Changing Customer Attitudes
Joel Gilbert, P.E. brings five decades of applying mathematical methods in diverse challenges starting with the design of nuclear high-speed attack submarine power systems under Admiral Rickover for the Navy.
From there, as Deputy Director of the New York Hospital Association, Joel developed the predictive algorithms that specified which type of doctors were needed in the ER or on-call depending on weather and yes, the phase of the moon!
He then went on to what most in this industry know him for, modeling cogeneration, peak shaving, and power production systems for large commercial and industrial firms for most of the larger U.S. Investor Owned Utilities. Since founding Apogee in 1993, his analytical skills have been primarily devoted to leveraging technology to help utilities better serve their customers with cutting-edge applications.
I do not like your new rate plan!
In board rooms across the country, utility executives agree with the need to move from volumetric pricing models to some form of time-based or demand model. These executives know that the growth of distributed energy resources, particularly rooftop solar, is causing a misalignment of electricity price with the cost to produce and deliver it.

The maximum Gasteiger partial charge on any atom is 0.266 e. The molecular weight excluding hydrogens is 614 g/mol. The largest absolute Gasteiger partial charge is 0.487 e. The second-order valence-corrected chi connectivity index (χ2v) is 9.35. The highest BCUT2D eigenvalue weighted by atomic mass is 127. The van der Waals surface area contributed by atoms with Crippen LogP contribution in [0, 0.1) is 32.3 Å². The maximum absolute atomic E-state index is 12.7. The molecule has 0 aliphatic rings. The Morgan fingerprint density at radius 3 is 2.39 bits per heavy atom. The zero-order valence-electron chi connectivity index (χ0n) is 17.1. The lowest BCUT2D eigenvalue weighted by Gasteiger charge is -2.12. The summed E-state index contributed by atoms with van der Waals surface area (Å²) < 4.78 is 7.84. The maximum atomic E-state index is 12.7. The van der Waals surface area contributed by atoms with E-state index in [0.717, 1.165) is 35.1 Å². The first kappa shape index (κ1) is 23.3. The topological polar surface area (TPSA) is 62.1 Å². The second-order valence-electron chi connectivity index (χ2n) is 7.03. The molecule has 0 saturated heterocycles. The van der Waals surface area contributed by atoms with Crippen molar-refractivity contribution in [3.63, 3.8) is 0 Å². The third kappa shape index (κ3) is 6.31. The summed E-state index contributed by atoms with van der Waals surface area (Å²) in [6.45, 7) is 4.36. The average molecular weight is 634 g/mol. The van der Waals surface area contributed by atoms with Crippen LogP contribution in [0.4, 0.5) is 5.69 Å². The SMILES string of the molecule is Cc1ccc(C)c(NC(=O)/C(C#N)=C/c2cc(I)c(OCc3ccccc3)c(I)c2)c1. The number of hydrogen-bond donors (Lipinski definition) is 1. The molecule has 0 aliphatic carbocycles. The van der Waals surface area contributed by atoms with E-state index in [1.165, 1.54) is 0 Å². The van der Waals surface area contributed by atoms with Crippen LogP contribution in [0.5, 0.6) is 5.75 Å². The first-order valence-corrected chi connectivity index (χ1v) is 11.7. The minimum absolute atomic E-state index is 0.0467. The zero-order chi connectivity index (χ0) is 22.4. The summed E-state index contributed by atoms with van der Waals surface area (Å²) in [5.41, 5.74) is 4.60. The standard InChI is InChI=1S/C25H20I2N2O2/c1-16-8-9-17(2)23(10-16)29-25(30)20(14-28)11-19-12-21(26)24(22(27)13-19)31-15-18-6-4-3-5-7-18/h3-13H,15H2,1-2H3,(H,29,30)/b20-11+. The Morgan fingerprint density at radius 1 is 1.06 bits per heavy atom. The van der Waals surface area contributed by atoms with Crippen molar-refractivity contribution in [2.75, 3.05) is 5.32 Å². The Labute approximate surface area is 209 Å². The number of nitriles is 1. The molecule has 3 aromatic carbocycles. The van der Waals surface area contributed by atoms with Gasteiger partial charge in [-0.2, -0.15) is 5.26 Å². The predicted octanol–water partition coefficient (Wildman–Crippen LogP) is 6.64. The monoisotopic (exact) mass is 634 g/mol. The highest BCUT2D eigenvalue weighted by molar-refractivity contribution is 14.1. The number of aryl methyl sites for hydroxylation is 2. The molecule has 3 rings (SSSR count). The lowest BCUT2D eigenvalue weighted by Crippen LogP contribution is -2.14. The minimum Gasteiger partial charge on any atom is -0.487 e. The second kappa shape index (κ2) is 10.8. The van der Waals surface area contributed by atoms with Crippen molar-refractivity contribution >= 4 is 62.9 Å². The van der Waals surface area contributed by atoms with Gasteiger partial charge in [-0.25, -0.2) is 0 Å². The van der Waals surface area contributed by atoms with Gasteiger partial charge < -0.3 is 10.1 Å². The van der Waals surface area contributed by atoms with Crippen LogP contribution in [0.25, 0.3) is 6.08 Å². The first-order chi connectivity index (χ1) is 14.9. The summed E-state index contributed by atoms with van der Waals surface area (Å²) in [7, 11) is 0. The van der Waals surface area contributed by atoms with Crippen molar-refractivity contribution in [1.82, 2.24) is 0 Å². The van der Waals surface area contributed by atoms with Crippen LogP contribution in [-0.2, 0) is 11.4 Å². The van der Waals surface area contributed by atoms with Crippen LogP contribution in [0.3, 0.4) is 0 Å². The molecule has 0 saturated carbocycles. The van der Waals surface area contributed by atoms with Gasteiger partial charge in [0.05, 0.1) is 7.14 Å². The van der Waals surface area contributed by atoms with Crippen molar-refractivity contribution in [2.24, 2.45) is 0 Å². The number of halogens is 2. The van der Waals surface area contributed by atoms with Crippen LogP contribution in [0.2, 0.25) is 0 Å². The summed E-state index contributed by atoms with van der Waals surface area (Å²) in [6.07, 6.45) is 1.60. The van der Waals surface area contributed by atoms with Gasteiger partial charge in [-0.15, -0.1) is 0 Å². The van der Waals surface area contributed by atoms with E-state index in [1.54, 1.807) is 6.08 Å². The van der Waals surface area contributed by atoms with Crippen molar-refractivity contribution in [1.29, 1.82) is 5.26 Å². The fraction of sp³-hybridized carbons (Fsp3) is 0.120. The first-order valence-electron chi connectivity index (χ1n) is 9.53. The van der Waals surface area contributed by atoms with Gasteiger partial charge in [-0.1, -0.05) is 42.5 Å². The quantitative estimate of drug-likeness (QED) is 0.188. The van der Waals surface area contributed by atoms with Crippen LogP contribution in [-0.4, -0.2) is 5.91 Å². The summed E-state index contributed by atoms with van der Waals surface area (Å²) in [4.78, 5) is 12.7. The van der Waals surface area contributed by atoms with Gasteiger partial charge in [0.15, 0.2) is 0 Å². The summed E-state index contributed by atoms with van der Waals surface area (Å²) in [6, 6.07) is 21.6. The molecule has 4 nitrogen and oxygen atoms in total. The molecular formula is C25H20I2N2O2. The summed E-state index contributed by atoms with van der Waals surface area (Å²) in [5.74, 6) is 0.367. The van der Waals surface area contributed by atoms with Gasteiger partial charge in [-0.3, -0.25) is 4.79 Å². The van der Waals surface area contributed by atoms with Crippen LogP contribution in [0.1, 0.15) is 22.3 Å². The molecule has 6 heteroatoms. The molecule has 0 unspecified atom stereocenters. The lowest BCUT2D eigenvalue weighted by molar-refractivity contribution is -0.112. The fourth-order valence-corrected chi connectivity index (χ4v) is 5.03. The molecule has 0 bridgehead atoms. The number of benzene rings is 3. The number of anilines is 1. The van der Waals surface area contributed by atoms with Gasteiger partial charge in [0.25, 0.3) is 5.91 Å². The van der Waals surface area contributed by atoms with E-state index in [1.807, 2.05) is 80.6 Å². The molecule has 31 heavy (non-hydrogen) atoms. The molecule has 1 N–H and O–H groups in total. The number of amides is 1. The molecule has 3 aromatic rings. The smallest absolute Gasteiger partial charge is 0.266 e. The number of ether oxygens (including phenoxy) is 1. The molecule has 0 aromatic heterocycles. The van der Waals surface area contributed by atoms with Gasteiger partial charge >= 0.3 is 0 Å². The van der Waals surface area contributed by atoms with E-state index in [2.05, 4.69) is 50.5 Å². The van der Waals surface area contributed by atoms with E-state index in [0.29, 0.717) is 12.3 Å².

This article offers some straightforward insights into the art of introducing new rates whatever you decide to do. The key elements are to first start the education and communication efforts to engage regulators, customers, and intervenors in your reasoning. Then offer at least two easy to understand plans and support those with customer advisory support to minimize fears over choice.
But, in every case, pay special attention to explaining seasonal differences that while small are directionally inconsistent with annual results. Very simply, watch out for how these choices impact customers in the spring and fall! They may save overall, but they are likely to drop out or complain bitterly if they are forced to stay on that rate plan.